Review: 22 Jump Street - embrace its absurdity and leading pair's chemistry
22 Jump Street
Jonah Hill, Channing Tatum, Ice Cube
Directors: Phil Lord and Christopher Miller
The movie reboot of the 21 Jump Street television series from the late 1980s is that rarest of beasts - studio executives turning something that was never really that good into something that is.
The series that first presented Johnny Depp to the world was briefly a hit but vanished after the conceit at its heart - young-looking older people solving juvenile crimes - proved limited in scope.
But there are no such concerns when you're only charged with filling two hours or so of screen time, rather than hour upon hour, week after week.
Pairing Jonah Hill and Channing Tatum was a piece of inspired casting, as was limiting the amount of focus on the more "bromantic" aspects of the plotline. Perhaps co-directors Phil Lord and Christopher Miller realised that the appetite for the modern buddy genre had dried up after the likes of Seth Rogen had milked it for all it was worth.
For this sequel, the two lads who once posed as high schoolers are sent to a college to bust a drug ring that led to the death of a student. The fun is to be had firstly by the fact that Hill and Tatum look as equally unconvincing in college as they did in high school, while the constant self-referencing and mocking of the fact that they are basically covering the same ground make anything on show here impossible to take even remotely seriously.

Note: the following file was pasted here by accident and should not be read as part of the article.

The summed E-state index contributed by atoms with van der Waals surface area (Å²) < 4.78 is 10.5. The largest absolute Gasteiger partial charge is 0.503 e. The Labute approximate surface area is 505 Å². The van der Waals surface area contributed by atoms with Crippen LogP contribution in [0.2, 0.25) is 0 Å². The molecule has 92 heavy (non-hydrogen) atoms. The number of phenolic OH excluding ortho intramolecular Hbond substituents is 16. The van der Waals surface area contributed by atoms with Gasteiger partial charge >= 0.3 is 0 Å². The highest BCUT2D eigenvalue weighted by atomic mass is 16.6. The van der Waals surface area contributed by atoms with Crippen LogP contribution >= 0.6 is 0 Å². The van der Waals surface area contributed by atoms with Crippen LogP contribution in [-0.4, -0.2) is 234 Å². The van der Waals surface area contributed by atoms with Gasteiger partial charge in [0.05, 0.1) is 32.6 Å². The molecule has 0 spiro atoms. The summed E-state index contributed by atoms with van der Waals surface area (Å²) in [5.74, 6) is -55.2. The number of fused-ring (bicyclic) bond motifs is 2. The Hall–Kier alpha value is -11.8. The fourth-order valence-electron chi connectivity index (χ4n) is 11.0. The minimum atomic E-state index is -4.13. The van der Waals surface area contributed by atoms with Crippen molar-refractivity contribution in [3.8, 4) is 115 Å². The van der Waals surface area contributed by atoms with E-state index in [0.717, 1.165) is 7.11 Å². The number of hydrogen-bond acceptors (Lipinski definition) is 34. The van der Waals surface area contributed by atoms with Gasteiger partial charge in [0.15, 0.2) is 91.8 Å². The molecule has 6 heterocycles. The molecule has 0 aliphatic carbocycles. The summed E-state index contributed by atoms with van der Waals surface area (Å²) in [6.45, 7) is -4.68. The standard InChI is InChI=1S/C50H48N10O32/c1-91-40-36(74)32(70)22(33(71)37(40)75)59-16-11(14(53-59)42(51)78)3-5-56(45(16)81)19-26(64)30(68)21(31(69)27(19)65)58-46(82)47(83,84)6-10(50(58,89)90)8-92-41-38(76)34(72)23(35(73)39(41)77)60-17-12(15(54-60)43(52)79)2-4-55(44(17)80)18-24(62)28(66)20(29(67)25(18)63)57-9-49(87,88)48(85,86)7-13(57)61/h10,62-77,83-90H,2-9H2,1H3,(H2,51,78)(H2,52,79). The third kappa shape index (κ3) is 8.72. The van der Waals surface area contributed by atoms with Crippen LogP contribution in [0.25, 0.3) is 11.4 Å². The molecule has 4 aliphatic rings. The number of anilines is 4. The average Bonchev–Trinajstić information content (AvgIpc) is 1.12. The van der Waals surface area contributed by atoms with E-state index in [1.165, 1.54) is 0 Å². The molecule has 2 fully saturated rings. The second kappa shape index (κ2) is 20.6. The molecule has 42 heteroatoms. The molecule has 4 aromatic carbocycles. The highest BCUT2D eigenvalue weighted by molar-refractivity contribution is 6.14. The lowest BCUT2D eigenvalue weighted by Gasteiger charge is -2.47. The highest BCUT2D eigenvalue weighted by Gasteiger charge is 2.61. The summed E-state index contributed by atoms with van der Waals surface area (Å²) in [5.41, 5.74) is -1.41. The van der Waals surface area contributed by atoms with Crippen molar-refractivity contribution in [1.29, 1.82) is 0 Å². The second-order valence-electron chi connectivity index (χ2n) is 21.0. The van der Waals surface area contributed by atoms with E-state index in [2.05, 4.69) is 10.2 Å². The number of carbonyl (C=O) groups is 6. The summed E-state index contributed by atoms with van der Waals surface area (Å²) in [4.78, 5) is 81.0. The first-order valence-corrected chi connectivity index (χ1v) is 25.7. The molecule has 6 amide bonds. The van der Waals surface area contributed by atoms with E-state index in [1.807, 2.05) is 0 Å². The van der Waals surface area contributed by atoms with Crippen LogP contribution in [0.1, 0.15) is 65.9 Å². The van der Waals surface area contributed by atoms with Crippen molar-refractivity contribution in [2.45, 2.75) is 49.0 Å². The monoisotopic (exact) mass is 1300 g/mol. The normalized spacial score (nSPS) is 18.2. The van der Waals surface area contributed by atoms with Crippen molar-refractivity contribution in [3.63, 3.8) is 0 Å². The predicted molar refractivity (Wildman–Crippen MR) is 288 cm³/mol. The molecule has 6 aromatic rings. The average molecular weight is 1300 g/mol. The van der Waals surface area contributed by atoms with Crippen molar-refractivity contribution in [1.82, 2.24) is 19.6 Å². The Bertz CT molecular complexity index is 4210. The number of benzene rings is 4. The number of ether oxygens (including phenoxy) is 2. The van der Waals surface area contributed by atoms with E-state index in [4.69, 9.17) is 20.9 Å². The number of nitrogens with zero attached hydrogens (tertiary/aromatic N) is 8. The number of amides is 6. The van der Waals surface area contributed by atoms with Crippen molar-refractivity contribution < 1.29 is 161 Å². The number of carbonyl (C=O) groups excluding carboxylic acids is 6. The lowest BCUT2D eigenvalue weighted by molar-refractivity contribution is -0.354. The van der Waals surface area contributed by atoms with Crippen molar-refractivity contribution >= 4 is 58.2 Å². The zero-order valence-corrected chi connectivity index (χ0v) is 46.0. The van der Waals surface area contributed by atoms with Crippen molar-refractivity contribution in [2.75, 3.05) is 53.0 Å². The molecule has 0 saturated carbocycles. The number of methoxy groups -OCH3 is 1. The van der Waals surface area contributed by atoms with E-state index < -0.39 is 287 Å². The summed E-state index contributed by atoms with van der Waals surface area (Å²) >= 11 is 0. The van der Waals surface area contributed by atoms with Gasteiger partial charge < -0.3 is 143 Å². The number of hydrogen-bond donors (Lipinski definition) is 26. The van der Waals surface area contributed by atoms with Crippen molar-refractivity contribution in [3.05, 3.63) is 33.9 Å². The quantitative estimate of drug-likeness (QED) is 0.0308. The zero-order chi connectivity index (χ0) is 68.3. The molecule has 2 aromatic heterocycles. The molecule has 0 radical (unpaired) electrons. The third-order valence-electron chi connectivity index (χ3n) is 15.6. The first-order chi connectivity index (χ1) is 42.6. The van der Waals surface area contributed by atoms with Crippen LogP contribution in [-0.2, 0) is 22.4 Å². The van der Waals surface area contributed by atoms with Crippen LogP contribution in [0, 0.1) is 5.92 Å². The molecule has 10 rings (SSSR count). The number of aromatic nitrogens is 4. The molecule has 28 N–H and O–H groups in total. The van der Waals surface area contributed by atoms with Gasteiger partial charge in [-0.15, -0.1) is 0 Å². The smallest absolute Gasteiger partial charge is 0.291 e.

Instead, give yourself over to the absurdity of it all and to the effortless chemistry that the leading pair share. Hill has been establishing his credentials as a more serious actor over the past few years, but his start was in comedy and he does it all with refreshing ease while Tatum is not above ridiculing his own public image as a jock who got lucky.
There's an underlying sense that these characters are a bit smarter than their bumbling and banter let on and the back-and-forth between the two leads as an unlikely pair of friends adds polish to what in lesser hands might threaten to become a repetitive bore.
Not great, but good enough to while away a winter evening.
Extras: making of featurette, commentary, deleted scenes